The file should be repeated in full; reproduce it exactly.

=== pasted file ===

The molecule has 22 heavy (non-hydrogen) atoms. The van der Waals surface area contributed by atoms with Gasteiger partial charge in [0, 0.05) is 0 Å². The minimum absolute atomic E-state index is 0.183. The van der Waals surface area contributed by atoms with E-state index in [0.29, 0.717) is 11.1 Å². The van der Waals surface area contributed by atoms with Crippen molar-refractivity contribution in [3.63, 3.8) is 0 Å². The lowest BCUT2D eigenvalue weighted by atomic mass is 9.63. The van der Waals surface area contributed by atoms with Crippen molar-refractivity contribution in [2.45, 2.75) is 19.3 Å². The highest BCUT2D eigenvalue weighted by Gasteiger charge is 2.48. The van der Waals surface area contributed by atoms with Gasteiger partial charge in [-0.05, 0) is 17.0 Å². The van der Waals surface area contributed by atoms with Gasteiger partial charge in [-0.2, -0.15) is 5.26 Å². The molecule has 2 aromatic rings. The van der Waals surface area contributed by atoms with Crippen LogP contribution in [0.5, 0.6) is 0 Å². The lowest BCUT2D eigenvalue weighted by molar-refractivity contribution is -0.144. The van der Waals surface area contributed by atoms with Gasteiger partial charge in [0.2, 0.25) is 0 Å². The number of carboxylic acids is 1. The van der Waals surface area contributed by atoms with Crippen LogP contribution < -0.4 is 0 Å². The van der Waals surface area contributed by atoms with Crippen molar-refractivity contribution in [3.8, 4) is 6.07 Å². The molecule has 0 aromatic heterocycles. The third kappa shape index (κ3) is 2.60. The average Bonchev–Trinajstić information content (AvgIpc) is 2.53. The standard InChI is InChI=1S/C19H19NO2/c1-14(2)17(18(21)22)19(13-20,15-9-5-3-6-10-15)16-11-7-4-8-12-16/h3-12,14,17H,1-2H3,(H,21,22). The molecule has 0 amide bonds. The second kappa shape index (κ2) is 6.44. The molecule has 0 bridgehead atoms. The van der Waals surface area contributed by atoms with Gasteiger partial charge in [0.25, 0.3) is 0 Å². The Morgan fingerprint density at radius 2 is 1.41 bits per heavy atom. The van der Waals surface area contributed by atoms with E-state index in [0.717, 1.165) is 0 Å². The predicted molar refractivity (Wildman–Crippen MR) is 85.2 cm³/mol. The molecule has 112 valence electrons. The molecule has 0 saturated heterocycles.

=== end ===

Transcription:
The molecule has 22 heavy (non-hydrogen) atoms. The van der Waals surface area contributed by atoms with Gasteiger partial charge in [0, 0.05) is 0 Å². The minimum absolute atomic E-state index is 0.183. The van der Waals surface area contributed by atoms with E-state index in [0.29, 0.717) is 11.1 Å². The van der Waals surface area contributed by atoms with Crippen molar-refractivity contribution in [3.63, 3.8) is 0 Å². The lowest BCUT2D eigenvalue weighted by atomic mass is 9.63. The van der Waals surface area contributed by atoms with Crippen molar-refractivity contribution in [2.45, 2.75) is 19.3 Å². The highest BCUT2D eigenvalue weighted by Gasteiger charge is 2.48. The van der Waals surface area contributed by atoms with Gasteiger partial charge in [-0.05, 0) is 17.0 Å². The van der Waals surface area contributed by atoms with Gasteiger partial charge in [-0.2, -0.15) is 5.26 Å². The molecule has 2 aromatic rings. The van der Waals surface area contributed by atoms with Crippen LogP contribution in [0.5, 0.6) is 0 Å². The lowest BCUT2D eigenvalue weighted by molar-refractivity contribution is -0.144. The van der Waals surface area contributed by atoms with Gasteiger partial charge in [0.2, 0.25) is 0 Å². The number of carboxylic acids is 1. The van der Waals surface area contributed by atoms with Crippen LogP contribution < -0.4 is 0 Å². The van der Waals surface area contributed by atoms with Crippen molar-refractivity contribution in [3.8, 4) is 6.07 Å². The molecule has 0 aromatic heterocycles. The third kappa shape index (κ3) is 2.60. The average Bonchev–Trinajstić information content (AvgIpc) is 2.53. The standard InChI is InChI=1S/C19H19NO2/c1-14(2)17(18(21)22)19(13-20,15-9-5-3-6-10-15)16-11-7-4-8-12-16/h3-12,14,17H,1-2H3,(H,21,22). The molecule has 0 amide bonds. The second kappa shape index (κ2) is 6.44. The molecule has 0 bridgehead atoms. The van der Waals surface area contributed by atoms with Gasteiger partial charge in [0.25, 0.3) is 0 Å². The Morgan fingerprint density at radius 2 is 1.41 bits per heavy atom. The van der Waals surface area contributed by atoms with E-state index in [0.717, 1.165) is 0 Å². The predicted molar refractivity (Wildman–Crippen MR) is 85.2 cm³/mol. The molecule has 112 valence electrons. The molecule has 0 saturated heterocycles.